The cure, here, is the shutdown, which is intended to slow the spread of the virus until our healthcare system is geared up to be able to handle all the sick people. Everyone, apparently, will get this virus — the question is when. Ideally, we would slow down the spread enough to keep our healthcare system functioning until the time comes — 6 months? a year from now — when there is a vaccine that can be given to people so that they won’t catch it, or at least won’t die from it. So the shutdown is the cure.
So shutdown could be worse than the disease, which is the corona virus. Worse — why? Because the shutdown is causing the stock market to plunge. People are staying home, not buying stuff, trade has stopped, not only small businesses but big businesses are losing money. But mainly the stock market. So the shutdown could pancake the economy, so to speak.
Thus he says it would be better to stop the shutdown and let the healthcare system get overwhelmed — meaning people with ordinary illnesses and emergencies couldn’t get care, either — and people die not just from COVID 19 but from everything people usually get sick with, including car accidents and heart attacks — that would be preferable to letting “the economy” slump into a recession.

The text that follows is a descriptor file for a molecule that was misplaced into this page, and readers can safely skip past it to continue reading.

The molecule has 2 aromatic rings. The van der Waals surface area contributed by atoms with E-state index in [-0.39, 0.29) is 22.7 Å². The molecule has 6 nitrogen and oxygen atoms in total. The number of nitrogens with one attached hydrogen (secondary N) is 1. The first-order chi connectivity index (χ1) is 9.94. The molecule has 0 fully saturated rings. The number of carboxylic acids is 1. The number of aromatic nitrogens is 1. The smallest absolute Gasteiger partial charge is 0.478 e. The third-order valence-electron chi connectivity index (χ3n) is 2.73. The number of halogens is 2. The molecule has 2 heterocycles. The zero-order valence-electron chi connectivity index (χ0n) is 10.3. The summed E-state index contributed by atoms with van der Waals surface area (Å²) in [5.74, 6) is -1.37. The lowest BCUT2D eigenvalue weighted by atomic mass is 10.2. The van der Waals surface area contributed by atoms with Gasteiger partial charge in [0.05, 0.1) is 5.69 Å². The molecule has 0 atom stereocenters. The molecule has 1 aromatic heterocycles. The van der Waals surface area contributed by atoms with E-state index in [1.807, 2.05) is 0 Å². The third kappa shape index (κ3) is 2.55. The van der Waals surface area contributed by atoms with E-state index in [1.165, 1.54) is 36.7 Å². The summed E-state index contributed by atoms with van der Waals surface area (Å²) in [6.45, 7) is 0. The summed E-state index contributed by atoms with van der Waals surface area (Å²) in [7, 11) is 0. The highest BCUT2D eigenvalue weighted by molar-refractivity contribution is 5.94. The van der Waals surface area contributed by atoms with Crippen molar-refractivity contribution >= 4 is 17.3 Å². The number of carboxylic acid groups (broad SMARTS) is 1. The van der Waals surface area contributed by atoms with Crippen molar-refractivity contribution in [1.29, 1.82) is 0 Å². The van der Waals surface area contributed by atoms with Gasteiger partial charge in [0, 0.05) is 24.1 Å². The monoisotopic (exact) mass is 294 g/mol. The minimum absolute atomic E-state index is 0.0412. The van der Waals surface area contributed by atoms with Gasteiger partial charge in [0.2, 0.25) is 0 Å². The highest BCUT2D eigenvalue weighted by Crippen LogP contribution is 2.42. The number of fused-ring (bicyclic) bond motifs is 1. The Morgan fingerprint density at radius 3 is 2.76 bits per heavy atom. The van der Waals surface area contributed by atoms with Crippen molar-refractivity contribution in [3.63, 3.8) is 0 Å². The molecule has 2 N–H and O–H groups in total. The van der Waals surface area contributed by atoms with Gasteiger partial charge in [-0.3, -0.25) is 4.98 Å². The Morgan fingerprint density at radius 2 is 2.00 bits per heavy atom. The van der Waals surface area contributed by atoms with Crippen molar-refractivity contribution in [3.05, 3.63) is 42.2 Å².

The guy really wants to kill a lot of people.
Here are the three ways I have in mind:
The shutdown is good for the earth — animals are showing up on the street, birds seem to be coming back, the air is clearer, who needed all that stuff anyway? Let’s take this as a lesson in living smaller and quieter. God bless the internet, though, especially Zoom.
Weren’t people already talking about a general strike? isn’t this a general strike? Wasn’t this what we hoped it would look like back when Oakland held it’s OCCUPY day of not going to work? What’s the difference? Aren’t we in the middle of a general strike? MAybe we can use it for something (note — disaster capitalism is something else.)